Riley County Appraiser
The Riley County Appraiser’s Office is updating both residential and commercial real estate records as part of the maintenance process for continuing reappraisal. This process is mandated by Kansas law.
Not all properties are due for maintenance inspection. Any homesites that need to be reviewed will receive a questionnaire in the mail. If you receive a notice, please fill out the green card and return it to our office by October 1st, 2022.
Anyone who received a questionnaire in the mail also has the option to fill out an online form to submit the requested information.
Please note, appraisers will also be out taking photos and performing onsite inspections of some properties as part of this process. Not all properties will be inspected. Any Riley County employees doing this work will be easy to identify.
Riley County Employees:
- Drive vehicles with the Riley County logo
- Wear shirts with the Riley County logo
- Carry ID badges
Riley County staff will always be happy to show ID. Please contact our office at 785-537-6310 with any questions or concerns.
The Annual Income and Expense Questionnaires were mailed to commercial property owners on August 2nd. These questionnaires collect rent, vacancy, and expense data. Any information submitted is confidential and will not be used to value your individual property. Instead, the information will be used to calibrate valuation models for Riley County.
The Annual Income and Expense Questionnaires play a vital role in determining typical rents, expenses, and vacancies found in the local market. Please fill out the questionnaire and return them by mail to the Appraiser’s Office by September 2nd.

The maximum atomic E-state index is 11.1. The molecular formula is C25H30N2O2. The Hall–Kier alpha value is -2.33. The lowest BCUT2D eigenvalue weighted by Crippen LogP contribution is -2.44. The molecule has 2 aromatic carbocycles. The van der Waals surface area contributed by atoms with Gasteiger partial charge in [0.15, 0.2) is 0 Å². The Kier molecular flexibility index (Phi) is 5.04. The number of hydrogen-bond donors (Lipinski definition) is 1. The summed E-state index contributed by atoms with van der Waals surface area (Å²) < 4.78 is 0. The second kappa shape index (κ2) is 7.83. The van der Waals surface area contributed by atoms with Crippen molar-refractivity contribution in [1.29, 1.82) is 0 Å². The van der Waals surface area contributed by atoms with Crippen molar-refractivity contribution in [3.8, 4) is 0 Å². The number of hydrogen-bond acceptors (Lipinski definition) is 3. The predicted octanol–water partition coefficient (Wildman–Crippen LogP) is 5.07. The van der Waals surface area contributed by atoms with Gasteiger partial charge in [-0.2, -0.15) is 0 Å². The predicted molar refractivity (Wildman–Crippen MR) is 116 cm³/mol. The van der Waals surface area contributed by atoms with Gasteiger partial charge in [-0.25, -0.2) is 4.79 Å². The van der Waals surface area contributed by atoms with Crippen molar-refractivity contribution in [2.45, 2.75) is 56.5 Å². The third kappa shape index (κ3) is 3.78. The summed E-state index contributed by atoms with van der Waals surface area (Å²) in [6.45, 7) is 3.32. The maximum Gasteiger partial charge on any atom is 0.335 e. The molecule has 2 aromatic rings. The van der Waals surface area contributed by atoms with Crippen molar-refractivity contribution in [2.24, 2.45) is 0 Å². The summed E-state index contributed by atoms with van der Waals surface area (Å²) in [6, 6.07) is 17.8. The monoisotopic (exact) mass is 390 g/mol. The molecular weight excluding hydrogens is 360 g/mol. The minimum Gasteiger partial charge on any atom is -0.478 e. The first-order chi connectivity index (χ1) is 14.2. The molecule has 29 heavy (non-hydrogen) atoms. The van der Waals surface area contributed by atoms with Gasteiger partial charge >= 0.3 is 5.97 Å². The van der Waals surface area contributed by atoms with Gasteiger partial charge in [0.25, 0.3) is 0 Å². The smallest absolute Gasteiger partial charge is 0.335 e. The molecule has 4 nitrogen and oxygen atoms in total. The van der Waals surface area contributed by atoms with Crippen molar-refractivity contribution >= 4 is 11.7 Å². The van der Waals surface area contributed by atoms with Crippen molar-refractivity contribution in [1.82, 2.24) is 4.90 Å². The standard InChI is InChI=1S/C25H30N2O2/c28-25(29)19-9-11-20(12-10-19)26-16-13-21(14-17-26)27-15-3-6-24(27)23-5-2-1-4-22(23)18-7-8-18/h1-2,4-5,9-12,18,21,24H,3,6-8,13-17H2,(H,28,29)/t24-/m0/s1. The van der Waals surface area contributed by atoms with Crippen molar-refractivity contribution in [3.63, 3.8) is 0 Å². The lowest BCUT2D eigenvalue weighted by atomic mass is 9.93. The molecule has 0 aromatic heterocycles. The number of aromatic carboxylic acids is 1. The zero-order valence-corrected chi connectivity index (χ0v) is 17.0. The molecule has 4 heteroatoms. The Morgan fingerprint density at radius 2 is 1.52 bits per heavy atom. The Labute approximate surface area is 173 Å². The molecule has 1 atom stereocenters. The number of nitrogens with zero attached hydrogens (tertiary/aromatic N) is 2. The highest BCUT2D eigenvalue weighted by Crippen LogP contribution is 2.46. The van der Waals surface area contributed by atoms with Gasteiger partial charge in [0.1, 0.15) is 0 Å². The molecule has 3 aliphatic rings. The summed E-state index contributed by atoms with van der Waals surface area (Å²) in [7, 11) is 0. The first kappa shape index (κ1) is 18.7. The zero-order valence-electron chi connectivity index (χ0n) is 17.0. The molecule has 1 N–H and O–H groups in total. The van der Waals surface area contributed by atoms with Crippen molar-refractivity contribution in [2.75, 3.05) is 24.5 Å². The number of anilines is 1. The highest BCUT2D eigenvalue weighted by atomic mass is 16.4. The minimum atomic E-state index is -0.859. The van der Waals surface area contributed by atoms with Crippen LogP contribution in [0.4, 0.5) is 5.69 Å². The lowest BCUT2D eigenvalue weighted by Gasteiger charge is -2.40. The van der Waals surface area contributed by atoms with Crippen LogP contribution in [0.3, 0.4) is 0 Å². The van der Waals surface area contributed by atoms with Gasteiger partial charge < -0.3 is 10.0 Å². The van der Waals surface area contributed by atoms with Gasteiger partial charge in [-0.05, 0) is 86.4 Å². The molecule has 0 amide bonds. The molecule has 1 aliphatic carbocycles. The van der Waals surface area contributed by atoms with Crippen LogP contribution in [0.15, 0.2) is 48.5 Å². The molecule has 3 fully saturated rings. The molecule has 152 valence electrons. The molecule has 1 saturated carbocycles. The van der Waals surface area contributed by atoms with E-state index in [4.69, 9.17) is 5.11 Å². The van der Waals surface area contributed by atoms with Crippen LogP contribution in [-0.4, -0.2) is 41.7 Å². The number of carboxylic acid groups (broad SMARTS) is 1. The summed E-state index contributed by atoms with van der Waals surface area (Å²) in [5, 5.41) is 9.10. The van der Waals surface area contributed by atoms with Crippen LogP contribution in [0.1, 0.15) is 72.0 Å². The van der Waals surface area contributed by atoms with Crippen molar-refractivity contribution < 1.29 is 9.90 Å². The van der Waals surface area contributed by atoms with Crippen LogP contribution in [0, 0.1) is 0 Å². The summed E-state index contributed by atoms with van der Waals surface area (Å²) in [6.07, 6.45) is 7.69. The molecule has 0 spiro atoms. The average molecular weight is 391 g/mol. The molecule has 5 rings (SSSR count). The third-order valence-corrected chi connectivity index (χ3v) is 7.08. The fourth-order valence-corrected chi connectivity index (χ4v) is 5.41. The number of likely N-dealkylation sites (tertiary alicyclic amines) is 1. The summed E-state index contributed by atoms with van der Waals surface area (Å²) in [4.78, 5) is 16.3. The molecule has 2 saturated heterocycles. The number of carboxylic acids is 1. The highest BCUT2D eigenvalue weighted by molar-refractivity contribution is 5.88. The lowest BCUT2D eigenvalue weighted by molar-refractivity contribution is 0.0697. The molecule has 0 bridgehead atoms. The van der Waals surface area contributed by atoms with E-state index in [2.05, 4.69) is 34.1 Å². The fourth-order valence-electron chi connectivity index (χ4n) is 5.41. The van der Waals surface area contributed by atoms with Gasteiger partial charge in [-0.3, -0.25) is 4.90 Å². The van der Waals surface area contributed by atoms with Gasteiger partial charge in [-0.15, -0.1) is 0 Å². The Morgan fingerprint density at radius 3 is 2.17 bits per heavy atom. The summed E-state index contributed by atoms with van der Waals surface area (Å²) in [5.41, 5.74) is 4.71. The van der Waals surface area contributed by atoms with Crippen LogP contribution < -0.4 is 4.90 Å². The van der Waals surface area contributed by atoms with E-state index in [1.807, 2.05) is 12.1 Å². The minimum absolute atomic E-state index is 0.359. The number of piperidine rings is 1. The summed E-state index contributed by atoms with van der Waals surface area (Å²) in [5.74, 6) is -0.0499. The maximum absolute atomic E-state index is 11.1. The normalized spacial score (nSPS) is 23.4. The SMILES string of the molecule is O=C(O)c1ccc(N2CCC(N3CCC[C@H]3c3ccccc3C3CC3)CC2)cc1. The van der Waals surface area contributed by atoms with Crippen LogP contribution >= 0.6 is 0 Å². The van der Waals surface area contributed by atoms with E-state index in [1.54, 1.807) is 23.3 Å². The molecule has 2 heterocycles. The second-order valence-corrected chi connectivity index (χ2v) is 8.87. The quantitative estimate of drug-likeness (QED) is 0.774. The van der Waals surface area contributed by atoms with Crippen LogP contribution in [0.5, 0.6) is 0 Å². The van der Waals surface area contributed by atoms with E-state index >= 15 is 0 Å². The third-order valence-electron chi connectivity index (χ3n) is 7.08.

What We Do
In general terms, the Appraiser’s Office must value all real estate and taxable personal property (business equipment, mobile homes, trucks, trailers, non-highway vehicles, watercraft, ATV’s, mopeds, golf carts, oil wells, etc.) in the county each year.
In Riley County, that means we value more than 26,000 real estate parcels totaling over $5.30 billion and 4,451 personal property accounts totaling over $68.9 million. The resulting values are used in the calculation of property taxes for each property.
The values we choose are the result of an annual appraisal cycle consisting of on-site property reviews, analysis of property sales, collection of market data, market studies and statistical analysis.
Our cycle starts immediately after certification of the current year’s values (May/June) and ends once we have held property appeals and certified values to the County Clerk’s Office (May/June the next year).
In addition to setting values for all real estate and taxable personal property, our office holds real estate and personal property appeals each year. Typically that means over 700 Informal hearings, 20 to 30 Small Claims hearings and 15 to 20 Board of Tax Appeals hearings. The Informal hearings are held in our office by our appraisers, while the Small Claims and Board of Tax Appeals hearings are more formal courtroom-type hearings.
Who We Are
While we’re employed by Riley County, we answer to the Kansas Department of Revenue’s Property Valuation Division (PVD). PVD provides the rules, regulations, appraisal methods and educational standards for our work. In addition, they monitor, audit and test our work throughout the year.
At the end of each annual appraisal cycle, PVD issues the results of their findings. Their findings result in scores for Procedural Compliance and the Sales Ratio Study. The County is graded and scored in both of these areas. The outcome of these two reports determines whether our office meets compliance or not. If not, PVD mandates the needed changes and can actually take over the administration of the Appraiser’s Office if deemed necessary.
Each of the last three years, our office has met compliance and received a perfect Procedural Compliance score.
The work we do is really just the starting point for the development of each year’s property taxes. Once we certify our values to the County Clerk’s Office, they, in turn, calculate an assessed valuation for all taxing units, calculate mill levies and certify the tax roll to the Treasurer’s Office.
The Treasurer’s Office then mails property tax bills, processes payments of the property taxes and distributes the collected funds to the appropriate local units of government, school districts and state government.
While our work can be stressful and sometimes controversial, the values we provide are very important in maintaining fairness and equity in the property tax system!